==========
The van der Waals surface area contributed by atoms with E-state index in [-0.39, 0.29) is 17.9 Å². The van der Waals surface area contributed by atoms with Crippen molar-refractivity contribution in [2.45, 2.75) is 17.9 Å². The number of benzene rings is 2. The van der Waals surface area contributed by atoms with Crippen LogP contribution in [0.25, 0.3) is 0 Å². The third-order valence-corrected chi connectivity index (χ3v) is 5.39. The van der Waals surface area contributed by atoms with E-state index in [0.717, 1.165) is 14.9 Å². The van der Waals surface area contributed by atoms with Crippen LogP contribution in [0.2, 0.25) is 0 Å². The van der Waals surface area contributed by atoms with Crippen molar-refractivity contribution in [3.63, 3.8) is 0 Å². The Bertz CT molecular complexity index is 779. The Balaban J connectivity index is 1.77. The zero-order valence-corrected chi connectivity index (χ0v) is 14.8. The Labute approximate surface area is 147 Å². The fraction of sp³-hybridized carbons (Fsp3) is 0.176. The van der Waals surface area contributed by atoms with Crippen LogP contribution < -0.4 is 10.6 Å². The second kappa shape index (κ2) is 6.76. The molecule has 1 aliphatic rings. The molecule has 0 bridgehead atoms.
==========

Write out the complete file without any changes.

The van der Waals surface area contributed by atoms with E-state index in [-0.39, 0.29) is 17.9 Å². The van der Waals surface area contributed by atoms with Crippen molar-refractivity contribution in [2.45, 2.75) is 17.9 Å². The number of benzene rings is 2. The van der Waals surface area contributed by atoms with Crippen LogP contribution in [0.25, 0.3) is 0 Å². The third-order valence-corrected chi connectivity index (χ3v) is 5.39. The van der Waals surface area contributed by atoms with E-state index in [0.717, 1.165) is 14.9 Å². The van der Waals surface area contributed by atoms with Crippen LogP contribution in [0.2, 0.25) is 0 Å². The van der Waals surface area contributed by atoms with Crippen molar-refractivity contribution in [3.63, 3.8) is 0 Å². The Bertz CT molecular complexity index is 779. The Balaban J connectivity index is 1.77. The zero-order valence-corrected chi connectivity index (χ0v) is 14.8. The Labute approximate surface area is 147 Å². The fraction of sp³-hybridized carbons (Fsp3) is 0.176. The van der Waals surface area contributed by atoms with Crippen LogP contribution < -0.4 is 10.6 Å². The second kappa shape index (κ2) is 6.76. The molecule has 1 aliphatic rings. The molecule has 0 bridgehead atoms.